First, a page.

We set out for Chachopoyas, knowing that the road would once again be narrow and dusty. We arrived in the area around 4:00 PM and contemplated whether we should head into the main town or go to the suggested camping area at Estancia el Chillo, about 20 miles away. Remembering our self-imposed rule about stopping earlier so as not to drive or set-up camp at night, we chose to head toward the camp. We are very happy that we did! You see, the road we needed to take was closed. As we approached, the construction crews were flagging cars and trucks headed in our direction. The line was already several cars long and as we stopped, a guy two vans ahead of us got out and made his way to us. He was very friendly and explained that the road would be closed for about two more hours. Two more hours?! That would mean arriving after 6 PM. Just as we began to question our decision to head to this camp, he asked us where we were headed. Before we could answer, he said, ‘Estancia de Chillo?’ Yes! He and his family own this place, there would be no problem arriving late, they had plenty of light, tranquilo…
How lucky we were to be in line at that precise moment, meet the owners of the place in which we would spend two great nights, and not worry about the lateness of the day! After all was said and done, the road did not open for almost four more hours and we arrived well after dark, thrilled to be safely following the owners to their home!
The next two days were spent exploring the ruins of Kuelap, a pre-Incan settlement from that took shape between 800 and 1470 AD. The Chachapoyas were determined to protect themselves from Incan invasion and built this fortress high in the Andes (higher than Machu Picchu) with a 20-meter high stone wall that surrounded the complex. There are more than 400 circular houses made from stone and the views from here are beautiful. It was explained to us that archeologists found mummified remains of the Kuelap ancestors both here in the settlement and high in the surrounding mountains. It was suggested that when loved ones died, they were first taken to the mountains for a ceremonial ritual and resulting mummification. At some point, people began to bring the bodies back, placing them in the roof top spaces of the houses offering the ancestors a brilliant view in the afterlife and providing a powerful life force for the villagers.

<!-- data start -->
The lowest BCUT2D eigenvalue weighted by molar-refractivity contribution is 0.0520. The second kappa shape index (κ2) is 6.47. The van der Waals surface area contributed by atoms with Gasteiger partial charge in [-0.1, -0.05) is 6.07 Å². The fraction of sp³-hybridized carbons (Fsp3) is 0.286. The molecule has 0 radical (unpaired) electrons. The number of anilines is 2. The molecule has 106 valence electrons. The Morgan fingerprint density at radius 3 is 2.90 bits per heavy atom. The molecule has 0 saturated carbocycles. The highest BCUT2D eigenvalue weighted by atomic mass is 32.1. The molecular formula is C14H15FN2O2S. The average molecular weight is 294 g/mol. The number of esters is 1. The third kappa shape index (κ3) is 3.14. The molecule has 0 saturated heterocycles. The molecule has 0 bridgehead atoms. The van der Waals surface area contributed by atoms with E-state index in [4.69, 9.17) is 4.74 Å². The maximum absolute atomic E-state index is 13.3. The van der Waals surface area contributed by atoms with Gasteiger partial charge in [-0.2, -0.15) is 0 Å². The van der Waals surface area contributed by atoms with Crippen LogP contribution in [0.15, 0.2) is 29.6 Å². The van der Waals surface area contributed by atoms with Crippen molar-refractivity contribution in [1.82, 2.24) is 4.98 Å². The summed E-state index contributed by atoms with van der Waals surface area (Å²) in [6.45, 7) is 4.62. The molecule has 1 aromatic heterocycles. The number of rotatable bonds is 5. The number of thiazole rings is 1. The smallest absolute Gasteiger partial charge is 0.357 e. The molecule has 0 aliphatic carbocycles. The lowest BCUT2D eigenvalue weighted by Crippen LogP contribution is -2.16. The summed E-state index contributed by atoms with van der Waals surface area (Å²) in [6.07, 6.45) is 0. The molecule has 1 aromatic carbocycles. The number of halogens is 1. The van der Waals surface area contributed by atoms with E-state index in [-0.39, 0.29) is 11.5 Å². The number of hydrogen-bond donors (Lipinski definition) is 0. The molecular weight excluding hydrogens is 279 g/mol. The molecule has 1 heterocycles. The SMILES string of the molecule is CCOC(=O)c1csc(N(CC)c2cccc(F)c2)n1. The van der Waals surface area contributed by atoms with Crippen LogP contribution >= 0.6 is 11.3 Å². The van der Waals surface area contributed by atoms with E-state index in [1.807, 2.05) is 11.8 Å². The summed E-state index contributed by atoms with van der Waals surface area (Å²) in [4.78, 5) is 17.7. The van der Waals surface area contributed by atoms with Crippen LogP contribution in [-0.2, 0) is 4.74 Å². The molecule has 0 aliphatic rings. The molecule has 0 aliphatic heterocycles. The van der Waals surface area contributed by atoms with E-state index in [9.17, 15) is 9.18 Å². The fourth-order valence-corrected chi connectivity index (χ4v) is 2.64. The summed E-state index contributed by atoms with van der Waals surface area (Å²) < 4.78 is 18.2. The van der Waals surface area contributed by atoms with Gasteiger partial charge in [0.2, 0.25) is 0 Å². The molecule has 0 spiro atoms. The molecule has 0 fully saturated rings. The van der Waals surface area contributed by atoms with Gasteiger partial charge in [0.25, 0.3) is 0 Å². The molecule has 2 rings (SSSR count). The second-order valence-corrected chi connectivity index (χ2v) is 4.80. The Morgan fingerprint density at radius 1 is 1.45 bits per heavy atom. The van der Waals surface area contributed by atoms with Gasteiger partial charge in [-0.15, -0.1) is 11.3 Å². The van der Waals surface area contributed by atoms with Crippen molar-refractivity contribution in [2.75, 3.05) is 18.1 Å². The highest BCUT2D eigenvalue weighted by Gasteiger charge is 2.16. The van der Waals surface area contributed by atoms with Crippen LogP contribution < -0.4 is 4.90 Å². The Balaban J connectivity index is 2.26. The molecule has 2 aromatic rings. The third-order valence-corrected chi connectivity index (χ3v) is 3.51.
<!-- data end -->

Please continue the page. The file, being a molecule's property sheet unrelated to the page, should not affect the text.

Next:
Later, we visited the museum which houses the mummified remains of the ancestors who were found here. The story of the Chachapoyan people is an interesting one and archeologists believe that there are thousands more of these mummies hidden in the cliff faces of these high mountains.
Today’s theme – walking in the footsteps of ancient people.